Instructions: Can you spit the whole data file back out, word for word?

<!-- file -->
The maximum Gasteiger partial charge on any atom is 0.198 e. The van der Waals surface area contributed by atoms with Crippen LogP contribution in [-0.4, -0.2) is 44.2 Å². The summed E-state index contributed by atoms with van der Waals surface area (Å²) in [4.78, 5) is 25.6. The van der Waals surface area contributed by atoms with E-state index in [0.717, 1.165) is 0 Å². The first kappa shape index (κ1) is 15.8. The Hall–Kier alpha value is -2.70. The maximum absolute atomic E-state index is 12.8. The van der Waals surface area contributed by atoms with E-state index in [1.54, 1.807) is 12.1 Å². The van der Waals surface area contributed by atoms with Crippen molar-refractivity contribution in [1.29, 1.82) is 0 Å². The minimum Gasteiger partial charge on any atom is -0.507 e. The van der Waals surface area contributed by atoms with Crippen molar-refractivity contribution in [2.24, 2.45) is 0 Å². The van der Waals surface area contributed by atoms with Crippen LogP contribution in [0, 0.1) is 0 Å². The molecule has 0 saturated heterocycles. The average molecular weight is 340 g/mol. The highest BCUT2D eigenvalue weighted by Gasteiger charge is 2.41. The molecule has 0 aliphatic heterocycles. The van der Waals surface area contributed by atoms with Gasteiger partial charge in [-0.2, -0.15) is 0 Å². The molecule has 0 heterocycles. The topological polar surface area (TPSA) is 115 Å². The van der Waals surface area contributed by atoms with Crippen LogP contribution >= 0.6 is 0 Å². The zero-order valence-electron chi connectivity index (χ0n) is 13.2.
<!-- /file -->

The maximum Gasteiger partial charge on any atom is 0.198 e. The van der Waals surface area contributed by atoms with Crippen LogP contribution in [-0.4, -0.2) is 44.2 Å². The summed E-state index contributed by atoms with van der Waals surface area (Å²) in [4.78, 5) is 25.6. The van der Waals surface area contributed by atoms with E-state index in [0.717, 1.165) is 0 Å². The first kappa shape index (κ1) is 15.8. The Hall–Kier alpha value is -2.70. The maximum absolute atomic E-state index is 12.8. The van der Waals surface area contributed by atoms with E-state index in [1.54, 1.807) is 12.1 Å². The van der Waals surface area contributed by atoms with Crippen molar-refractivity contribution in [1.29, 1.82) is 0 Å². The minimum Gasteiger partial charge on any atom is -0.507 e. The van der Waals surface area contributed by atoms with Crippen molar-refractivity contribution in [2.24, 2.45) is 0 Å². The van der Waals surface area contributed by atoms with Crippen LogP contribution in [0, 0.1) is 0 Å². The molecule has 0 saturated heterocycles. The average molecular weight is 340 g/mol. The highest BCUT2D eigenvalue weighted by Gasteiger charge is 2.41. The molecule has 0 aliphatic heterocycles. The van der Waals surface area contributed by atoms with Gasteiger partial charge in [-0.2, -0.15) is 0 Å². The molecule has 0 heterocycles. The topological polar surface area (TPSA) is 115 Å². The van der Waals surface area contributed by atoms with Crippen LogP contribution >= 0.6 is 0 Å². The zero-order valence-electron chi connectivity index (χ0n) is 13.2.